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Pipeline replacement under challenging conditions

  • 4.5-kilometre pipeline
  • 300,000 cubic metres sand removed
  • 7 metres tidal difference

Operating in vulnerable environments or at remote locations is what inspires Van Oord’s engineers to come up with innovative solutions. The Tetney Sealine project has both: the project site was inaccessible by land and minimal environmental impact had to be ensured. In other words, replacing a 40-year-old pipeline under these conditions required a project team full of ingenious people.

Marine ingenuity puzzle

Energy supplier and logistics company Phillips 66 contracted Van Oord to replace the pipeline that connected the Humber oil refinery in North Lincolnshire, to the Single Point Mooring buoy (SPM buoy)  in the North Sea. The pipeline had to be replaced to guarantee the safe transport of oil. Joep Athmer, Managing Director of Van Oord Offshore: ‘Most of it was installed under water, but we were also responsible for landfall on the beach and for connecting the new pipeline to the current onshore pipeline. Because the project site was inaccessible by land, the execution was a true Marine ingenuity puzzle.’

Logistical challenge

Normally, the new sections of the pipeline – the strings – would have been delivered to the site over land. But this project site adjoins an area that is off-limits to our client, so the only option was to transport the strings over water. In fact, everything had to be transported over water, even the earthmoving equipment and the employees. In other words, the situation presented a true logistical challenge! The pipes were transported to Britain on a giant pontoon. During spring tide, this pontoon was positioned carefully on the beach near the project site. A walkway allowed everyone to move between the pontoons safely.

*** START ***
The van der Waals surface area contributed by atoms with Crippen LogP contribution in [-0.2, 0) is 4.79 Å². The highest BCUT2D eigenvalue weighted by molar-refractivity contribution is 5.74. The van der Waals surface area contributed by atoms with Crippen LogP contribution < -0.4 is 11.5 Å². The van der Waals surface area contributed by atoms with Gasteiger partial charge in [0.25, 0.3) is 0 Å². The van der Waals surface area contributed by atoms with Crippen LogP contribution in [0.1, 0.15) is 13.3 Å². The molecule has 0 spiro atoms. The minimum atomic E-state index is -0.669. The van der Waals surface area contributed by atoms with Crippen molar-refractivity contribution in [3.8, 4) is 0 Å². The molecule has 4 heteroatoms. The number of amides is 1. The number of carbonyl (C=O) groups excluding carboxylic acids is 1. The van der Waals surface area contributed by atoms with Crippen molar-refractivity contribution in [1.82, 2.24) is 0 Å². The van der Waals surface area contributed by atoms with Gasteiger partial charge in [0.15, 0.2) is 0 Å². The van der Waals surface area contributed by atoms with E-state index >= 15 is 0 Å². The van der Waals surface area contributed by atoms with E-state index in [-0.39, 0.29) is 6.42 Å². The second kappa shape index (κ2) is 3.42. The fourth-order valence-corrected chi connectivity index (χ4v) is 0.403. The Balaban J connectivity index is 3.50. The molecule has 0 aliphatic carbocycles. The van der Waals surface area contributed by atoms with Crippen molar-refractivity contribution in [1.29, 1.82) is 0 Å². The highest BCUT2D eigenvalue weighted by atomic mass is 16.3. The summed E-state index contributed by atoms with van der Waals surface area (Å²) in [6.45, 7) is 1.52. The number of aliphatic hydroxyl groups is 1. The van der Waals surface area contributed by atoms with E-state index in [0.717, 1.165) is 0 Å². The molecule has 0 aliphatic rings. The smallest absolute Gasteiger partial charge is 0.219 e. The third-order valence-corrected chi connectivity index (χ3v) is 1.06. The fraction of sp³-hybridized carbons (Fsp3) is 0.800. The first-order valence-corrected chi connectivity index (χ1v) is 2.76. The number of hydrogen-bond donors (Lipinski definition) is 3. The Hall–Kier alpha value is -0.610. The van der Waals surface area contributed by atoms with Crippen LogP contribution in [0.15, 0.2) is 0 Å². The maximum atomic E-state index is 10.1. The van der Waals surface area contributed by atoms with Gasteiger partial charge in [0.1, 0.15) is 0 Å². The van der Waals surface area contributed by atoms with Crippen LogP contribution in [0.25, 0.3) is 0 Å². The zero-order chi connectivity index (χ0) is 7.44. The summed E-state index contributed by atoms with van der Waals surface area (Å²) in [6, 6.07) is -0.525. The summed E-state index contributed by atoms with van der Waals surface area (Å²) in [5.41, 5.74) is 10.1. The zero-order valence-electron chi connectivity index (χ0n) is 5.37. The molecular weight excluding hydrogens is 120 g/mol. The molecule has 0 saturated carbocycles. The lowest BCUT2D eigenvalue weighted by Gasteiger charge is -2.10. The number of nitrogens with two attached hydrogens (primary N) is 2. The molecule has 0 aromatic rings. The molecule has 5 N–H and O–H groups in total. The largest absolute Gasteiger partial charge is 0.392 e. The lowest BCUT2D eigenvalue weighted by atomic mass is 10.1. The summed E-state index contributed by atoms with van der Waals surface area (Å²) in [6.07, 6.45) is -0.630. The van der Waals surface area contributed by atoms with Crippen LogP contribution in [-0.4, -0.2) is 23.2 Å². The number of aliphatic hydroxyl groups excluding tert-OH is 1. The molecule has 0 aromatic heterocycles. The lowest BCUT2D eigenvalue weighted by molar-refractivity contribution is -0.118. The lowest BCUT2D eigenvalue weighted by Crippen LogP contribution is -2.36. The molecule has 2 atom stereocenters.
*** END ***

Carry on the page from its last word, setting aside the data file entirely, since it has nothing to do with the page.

This is an exciting and challenging project that has been in the planning for more than four years. The team has been working extremely hard to ensure that the pipeline replacement was uneventful and, most importantly, safe.

Clive Hitchman, Technical Manager, Humber Refinery

Care for flora and fauna

The set-up with pontoons on the beach also minimised impact to the surrounding area. Local infrastructure was not affected by the works. In order to ensure minimal environmental impact, Phillips 66 worked in partnership with a number of stakeholders, including the Royal Society for the Protection of Birds, the Environment Agency, and Natural England. Photographs had been taken of the beach and a topography survey carried out to measure the height and depth before our activities commenced. In this way we could ensure it would be restored to its natural state once the project was completed. 

Ready for the future

To execute the pipeline replacement, the refinery was taken off-line for more than two months: from early May until mid-July 2015. After the SPM buoy was overhauled by the client, it was returned to its original location. Everything was reconnected, and the pipeline was buried on the beach. Finally, trailing suction hopper dredger backfilled the trench, so that the new pipeline lays in a stable and protected position on the seabed. Back in operation, the pipeline is ready to face the next 40 years!

We can thank our good relationship with Phillips 66 and our inventiveness for this project. The remote project location and tight schedule made the Tetney project in England a real logistical challenge.

Hans Bekendam, Regional Manager North Sea & Europe for Offshore
Additional information
  • Start date
    31 October 2014
  • End date
    31 July 2015
  • Location
    North Lincolnshire, United Kingdom
  • Business Unit
  • Client
    Phillips 66